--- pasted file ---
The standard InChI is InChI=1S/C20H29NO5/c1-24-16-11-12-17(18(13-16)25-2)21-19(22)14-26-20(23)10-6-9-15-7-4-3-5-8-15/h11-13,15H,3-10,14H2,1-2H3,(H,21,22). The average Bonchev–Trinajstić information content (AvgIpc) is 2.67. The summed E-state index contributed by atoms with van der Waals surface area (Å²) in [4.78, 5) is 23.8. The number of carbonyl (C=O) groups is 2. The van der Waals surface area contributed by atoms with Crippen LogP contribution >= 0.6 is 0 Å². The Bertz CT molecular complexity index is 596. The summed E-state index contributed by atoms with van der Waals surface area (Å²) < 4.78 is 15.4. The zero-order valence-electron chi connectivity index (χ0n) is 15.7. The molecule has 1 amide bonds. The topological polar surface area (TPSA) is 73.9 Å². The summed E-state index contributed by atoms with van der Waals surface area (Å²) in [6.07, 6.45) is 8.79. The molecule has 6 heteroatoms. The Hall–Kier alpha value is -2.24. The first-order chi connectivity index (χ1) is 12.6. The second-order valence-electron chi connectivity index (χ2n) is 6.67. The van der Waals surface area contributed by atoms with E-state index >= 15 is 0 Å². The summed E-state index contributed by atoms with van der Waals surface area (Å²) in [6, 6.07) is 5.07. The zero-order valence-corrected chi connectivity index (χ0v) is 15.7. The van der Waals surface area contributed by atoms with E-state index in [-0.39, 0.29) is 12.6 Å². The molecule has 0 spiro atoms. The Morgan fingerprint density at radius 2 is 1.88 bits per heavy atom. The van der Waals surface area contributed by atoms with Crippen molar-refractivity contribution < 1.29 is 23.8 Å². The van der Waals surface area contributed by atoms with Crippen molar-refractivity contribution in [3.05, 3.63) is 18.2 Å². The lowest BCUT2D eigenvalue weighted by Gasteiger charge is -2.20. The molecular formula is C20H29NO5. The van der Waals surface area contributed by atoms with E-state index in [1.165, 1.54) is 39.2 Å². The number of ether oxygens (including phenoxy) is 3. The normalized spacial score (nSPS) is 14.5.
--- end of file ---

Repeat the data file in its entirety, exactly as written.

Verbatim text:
The standard InChI is InChI=1S/C20H29NO5/c1-24-16-11-12-17(18(13-16)25-2)21-19(22)14-26-20(23)10-6-9-15-7-4-3-5-8-15/h11-13,15H,3-10,14H2,1-2H3,(H,21,22). The average Bonchev–Trinajstić information content (AvgIpc) is 2.67. The summed E-state index contributed by atoms with van der Waals surface area (Å²) in [4.78, 5) is 23.8. The number of carbonyl (C=O) groups is 2. The van der Waals surface area contributed by atoms with Crippen LogP contribution >= 0.6 is 0 Å². The Bertz CT molecular complexity index is 596. The summed E-state index contributed by atoms with van der Waals surface area (Å²) < 4.78 is 15.4. The zero-order valence-electron chi connectivity index (χ0n) is 15.7. The molecule has 1 amide bonds. The topological polar surface area (TPSA) is 73.9 Å². The summed E-state index contributed by atoms with van der Waals surface area (Å²) in [6.07, 6.45) is 8.79. The molecule has 6 heteroatoms. The Hall–Kier alpha value is -2.24. The first-order chi connectivity index (χ1) is 12.6. The second-order valence-electron chi connectivity index (χ2n) is 6.67. The van der Waals surface area contributed by atoms with E-state index >= 15 is 0 Å². The summed E-state index contributed by atoms with van der Waals surface area (Å²) in [6, 6.07) is 5.07. The zero-order valence-corrected chi connectivity index (χ0v) is 15.7. The van der Waals surface area contributed by atoms with E-state index in [-0.39, 0.29) is 12.6 Å². The molecule has 0 spiro atoms. The Morgan fingerprint density at radius 2 is 1.88 bits per heavy atom. The van der Waals surface area contributed by atoms with Crippen molar-refractivity contribution < 1.29 is 23.8 Å². The van der Waals surface area contributed by atoms with Crippen molar-refractivity contribution in [3.05, 3.63) is 18.2 Å². The lowest BCUT2D eigenvalue weighted by Gasteiger charge is -2.20. The molecular formula is C20H29NO5. The van der Waals surface area contributed by atoms with E-state index in [1.165, 1.54) is 39.2 Å². The number of ether oxygens (including phenoxy) is 3. The normalized spacial score (nSPS) is 14.5.